In this installment of my ongoing Fanpost series I will be focusing on shoulder injuries commonly suffered by NFL players, treatments for those injuries, and general recovery times. I am not a medical professional and any recovery time estimates made by me in this article are purely conjecture. Sources for medical terminology, common treatments, and average recovery times are as follows:
A number of different injuries have been sustained by players of all 32 NFl teams this preseason and the Bears are no exception. In the previous installments of this series we looked at concussions and knee injuries and now we will venture into the world of the shoulder. In case you aren't a Bears fan, or you are and have been living under a rock recently, Kyle Long injured his shoulder during pre-season Week 2. Presumably the injury occured during the game against the Patriots. We all know how guarded the front office can be when it comes to injuries which is why it was no surprise when John Fox said "It doesn’t really matter what I think. There are medical people involved and when he’s cleared, he’ll play."
It was an article written by Brad Biggs of the Chicago Tribune that brought the term "labrum issue" into the conversation and opened up the doors to conjecture regarding how long he would be on the shelf. With all of that said let's take a look into the anatomy of the human shoulder, what each part does, what the most common shoulder injuries for football players are, and the related treatments/recovery times for each.
Anatomy of the Shoulder:
Just like the human knee, the shoulder is a complex mechanism comprised of multiple bones, tendons, and muscle groups. The picture above shows the bone/cartilage level of the shoulder but keep in mind this area is also the intersection of several major muscle groups including the tricep, bicep, trapezius, pectoral and latissimus dorsi. The two major bones that make up the shoulder joint are the scapula (shoulder blade) and the humerus (upper arm bone).
The acromion and the coracoid process are both bony projections off of the scapula, and the clavicle (collarbone) connects the shoulder to the body. The humeral head (rounded top of the humerus) is lined with cartilage and fits loosely into the glenoid (a shallow pocket in the scapula). The labrum is a cup-like section of fibrous cartilage that lines the rim of the glenoid which the humeral head rests in.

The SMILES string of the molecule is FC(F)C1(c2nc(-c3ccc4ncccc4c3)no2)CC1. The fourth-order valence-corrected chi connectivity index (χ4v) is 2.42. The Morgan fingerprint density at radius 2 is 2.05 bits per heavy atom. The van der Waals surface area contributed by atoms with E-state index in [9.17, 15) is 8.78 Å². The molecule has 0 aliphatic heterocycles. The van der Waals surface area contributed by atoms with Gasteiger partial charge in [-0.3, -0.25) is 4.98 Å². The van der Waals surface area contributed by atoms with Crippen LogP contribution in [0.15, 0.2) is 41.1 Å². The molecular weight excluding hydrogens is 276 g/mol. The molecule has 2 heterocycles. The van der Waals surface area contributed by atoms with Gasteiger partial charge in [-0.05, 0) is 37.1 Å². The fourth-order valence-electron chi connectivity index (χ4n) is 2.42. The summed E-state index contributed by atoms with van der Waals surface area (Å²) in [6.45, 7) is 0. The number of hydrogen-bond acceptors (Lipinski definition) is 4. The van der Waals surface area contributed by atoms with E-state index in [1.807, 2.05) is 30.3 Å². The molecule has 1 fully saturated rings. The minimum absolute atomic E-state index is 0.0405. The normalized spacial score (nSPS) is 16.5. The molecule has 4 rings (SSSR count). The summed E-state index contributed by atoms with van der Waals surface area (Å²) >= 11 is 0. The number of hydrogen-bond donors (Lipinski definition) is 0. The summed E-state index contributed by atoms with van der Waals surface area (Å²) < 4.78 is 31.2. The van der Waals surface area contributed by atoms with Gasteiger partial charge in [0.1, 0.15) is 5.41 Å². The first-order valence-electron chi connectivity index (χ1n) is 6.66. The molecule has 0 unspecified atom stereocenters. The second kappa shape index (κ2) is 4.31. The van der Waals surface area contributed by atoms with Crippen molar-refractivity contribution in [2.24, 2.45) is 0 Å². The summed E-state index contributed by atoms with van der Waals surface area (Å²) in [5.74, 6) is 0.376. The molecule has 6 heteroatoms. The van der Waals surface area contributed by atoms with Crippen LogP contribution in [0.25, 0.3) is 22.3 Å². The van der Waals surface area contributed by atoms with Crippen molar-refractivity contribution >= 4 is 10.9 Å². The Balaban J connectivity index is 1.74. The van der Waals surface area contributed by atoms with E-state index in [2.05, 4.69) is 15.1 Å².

The rotator cuff is actually a combination of the infraspinatus, supraspinatus and subscapularis muscle/tendon groups which help provide support and range of motion for the shoulder joint. Just like the knee joint, the shoulder has a bursa (fluid sack) which provides lubrication and a level of cushion for the structures inside the joint.
Common Shoulder Injuries/Treatments:
Shoulder injuries generally fall into one of two categories. Instability injuries deal with movement of the shoulder out of its normal range or position. These types of injuries greatly increase the chances of repeated dislocation. Impingement is excessive rubbing of the shoulder muscles against the acromion. "Thrower's Shoulder" is the common term for these types of injuries and they tend to be more common in sports that require overhead motions.
Now Brad Biggs brought up the "labrum issue" so I think it's only fair that we focus on it for this article. There are a few different ways that a labrum can be injured. Labral tears occur from acute trauma, such as dislocation, and occasionally from repetetive motion (usually overhead). Bankart tears and SLAP lesions are examples of ways that the base of the labrum, where it meets with the glenoid, can be torn. Essentially the major difference between the types of labral tears is their location on the glenoid (front, rear, top or bottom). Labral tears can be treated through surgery or naturally depending on the extent of the damage.
Other shoulder injuries include arthritis, muscle/tendon strains, ligament sprains, inflammation of the bursa, bone spurs, fractures/breaks, and cysts. These all have their own treatments but rest, anti-inflammatory medication and RICE method are fairly common throughout shoulder injuries. The shoulder can be operated on by using either arthroscopic or open surgery.
I'm going to keep this fairly generic and it will become clear why in the next section. Wide variety of possible injuries means wide variety of possible recovery times and whether it is natural healing or surgery plays a big part.
The different types of tears have different recovery times but the across the board minimum I've seen is in the 6-12 week range depending on the type of sport you are trying to get back into and the upper ranges can be 6-8 months. If you hadn't guessed already, football players and other contact sport athletes have the longest projected recovery time of all groups.
Kyle Long has a shoulder...and that shoulder is injured to some extent. Now I'm going to be perfectly honest with you guys. When I research for these articles I'm looking through anywhere from 4 to 10 different sources to cross validate information. I leave it to you guys to decide whether a source, article, video or anything else I link here is credible. That said, while I know SportsMockery links are frowned upon this article, and the tweets by David J. Chao, MD (yes that David J. Chao) found within it, offers a glimpse of both hope and sorrow.
So with that in mind we now have something to look out for. If Kyle comes back to practice next week with a brace then we have it on pretty good authority he could play while letting his shoulder heal naturally. If he comes back with no brace then either it was likely never a labral tear or the Chicago Bears medical staff needs to be fired, sued and stripped of their licenses. If it gets announced in the next week that he will undergo surgery and be on IR for the season at least you know the likely reason why.